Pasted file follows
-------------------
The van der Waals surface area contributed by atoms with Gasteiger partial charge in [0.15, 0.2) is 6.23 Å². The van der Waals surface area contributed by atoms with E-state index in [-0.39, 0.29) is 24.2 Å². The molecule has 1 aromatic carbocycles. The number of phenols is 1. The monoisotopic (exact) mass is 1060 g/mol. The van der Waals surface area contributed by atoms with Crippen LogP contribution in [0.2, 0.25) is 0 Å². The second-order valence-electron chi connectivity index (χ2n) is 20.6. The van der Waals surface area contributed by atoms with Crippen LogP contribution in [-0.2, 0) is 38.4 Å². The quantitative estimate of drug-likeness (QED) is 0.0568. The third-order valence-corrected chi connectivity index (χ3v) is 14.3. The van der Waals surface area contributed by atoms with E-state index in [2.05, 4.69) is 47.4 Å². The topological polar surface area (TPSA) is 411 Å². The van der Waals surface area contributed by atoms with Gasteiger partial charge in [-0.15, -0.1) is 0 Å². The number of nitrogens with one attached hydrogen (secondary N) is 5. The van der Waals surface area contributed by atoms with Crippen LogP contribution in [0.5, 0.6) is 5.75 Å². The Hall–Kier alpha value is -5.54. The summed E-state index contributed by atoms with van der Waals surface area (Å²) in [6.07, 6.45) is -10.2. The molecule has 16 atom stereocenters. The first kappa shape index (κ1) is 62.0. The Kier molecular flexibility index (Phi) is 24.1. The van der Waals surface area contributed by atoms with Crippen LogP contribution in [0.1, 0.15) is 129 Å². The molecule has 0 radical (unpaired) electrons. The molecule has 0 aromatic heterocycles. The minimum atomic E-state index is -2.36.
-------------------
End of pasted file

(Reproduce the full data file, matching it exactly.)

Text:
The van der Waals surface area contributed by atoms with Gasteiger partial charge in [0.15, 0.2) is 6.23 Å². The van der Waals surface area contributed by atoms with E-state index in [-0.39, 0.29) is 24.2 Å². The molecule has 1 aromatic carbocycles. The number of phenols is 1. The monoisotopic (exact) mass is 1060 g/mol. The van der Waals surface area contributed by atoms with Crippen LogP contribution in [0.2, 0.25) is 0 Å². The second-order valence-electron chi connectivity index (χ2n) is 20.6. The van der Waals surface area contributed by atoms with Crippen LogP contribution in [-0.2, 0) is 38.4 Å². The quantitative estimate of drug-likeness (QED) is 0.0568. The third-order valence-corrected chi connectivity index (χ3v) is 14.3. The van der Waals surface area contributed by atoms with E-state index in [2.05, 4.69) is 47.4 Å². The topological polar surface area (TPSA) is 411 Å². The van der Waals surface area contributed by atoms with Gasteiger partial charge in [-0.15, -0.1) is 0 Å². The number of nitrogens with one attached hydrogen (secondary N) is 5. The van der Waals surface area contributed by atoms with Crippen LogP contribution in [0.5, 0.6) is 5.75 Å². The Hall–Kier alpha value is -5.54. The summed E-state index contributed by atoms with van der Waals surface area (Å²) in [6.07, 6.45) is -10.2. The molecule has 16 atom stereocenters. The first kappa shape index (κ1) is 62.0. The Kier molecular flexibility index (Phi) is 24.1. The van der Waals surface area contributed by atoms with Crippen LogP contribution in [0.1, 0.15) is 129 Å². The molecule has 0 radical (unpaired) electrons. The molecule has 0 aromatic heterocycles. The minimum atomic E-state index is -2.36.